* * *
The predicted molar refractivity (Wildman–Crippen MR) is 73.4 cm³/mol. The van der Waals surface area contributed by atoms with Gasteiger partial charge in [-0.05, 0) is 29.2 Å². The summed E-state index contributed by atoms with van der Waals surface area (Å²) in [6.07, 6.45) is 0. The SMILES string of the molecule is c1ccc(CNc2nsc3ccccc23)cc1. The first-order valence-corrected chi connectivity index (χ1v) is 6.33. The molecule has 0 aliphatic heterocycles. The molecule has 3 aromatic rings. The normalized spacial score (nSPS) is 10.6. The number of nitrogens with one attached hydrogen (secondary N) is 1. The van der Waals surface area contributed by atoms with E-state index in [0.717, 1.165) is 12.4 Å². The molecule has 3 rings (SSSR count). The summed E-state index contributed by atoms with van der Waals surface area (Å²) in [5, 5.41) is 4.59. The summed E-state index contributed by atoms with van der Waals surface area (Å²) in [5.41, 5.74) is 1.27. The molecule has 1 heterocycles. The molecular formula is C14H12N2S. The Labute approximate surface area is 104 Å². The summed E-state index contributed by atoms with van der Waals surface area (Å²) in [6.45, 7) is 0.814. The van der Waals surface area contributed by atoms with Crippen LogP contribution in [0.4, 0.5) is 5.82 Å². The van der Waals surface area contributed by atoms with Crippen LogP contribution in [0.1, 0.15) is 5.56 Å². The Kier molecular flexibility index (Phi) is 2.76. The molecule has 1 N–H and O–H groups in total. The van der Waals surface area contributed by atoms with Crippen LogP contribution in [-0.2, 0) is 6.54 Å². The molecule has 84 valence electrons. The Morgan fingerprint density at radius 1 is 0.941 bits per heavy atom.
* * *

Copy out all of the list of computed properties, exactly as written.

The predicted molar refractivity (Wildman–Crippen MR) is 73.4 cm³/mol. The van der Waals surface area contributed by atoms with Gasteiger partial charge in [-0.05, 0) is 29.2 Å². The summed E-state index contributed by atoms with van der Waals surface area (Å²) in [6.07, 6.45) is 0. The SMILES string of the molecule is c1ccc(CNc2nsc3ccccc23)cc1. The first-order valence-corrected chi connectivity index (χ1v) is 6.33. The molecule has 0 aliphatic heterocycles. The molecule has 3 aromatic rings. The normalized spacial score (nSPS) is 10.6. The number of nitrogens with one attached hydrogen (secondary N) is 1. The van der Waals surface area contributed by atoms with E-state index in [0.717, 1.165) is 12.4 Å². The molecule has 3 rings (SSSR count). The summed E-state index contributed by atoms with van der Waals surface area (Å²) in [5, 5.41) is 4.59. The summed E-state index contributed by atoms with van der Waals surface area (Å²) in [5.41, 5.74) is 1.27. The molecule has 1 heterocycles. The molecular formula is C14H12N2S. The Labute approximate surface area is 104 Å². The summed E-state index contributed by atoms with van der Waals surface area (Å²) in [6.45, 7) is 0.814. The van der Waals surface area contributed by atoms with Crippen LogP contribution in [0.4, 0.5) is 5.82 Å². The van der Waals surface area contributed by atoms with Crippen LogP contribution in [0.1, 0.15) is 5.56 Å². The Kier molecular flexibility index (Phi) is 2.76. The molecule has 1 N–H and O–H groups in total. The van der Waals surface area contributed by atoms with Crippen LogP contribution in [-0.2, 0) is 6.54 Å². The molecule has 84 valence electrons. The Morgan fingerprint density at radius 1 is 0.941 bits per heavy atom.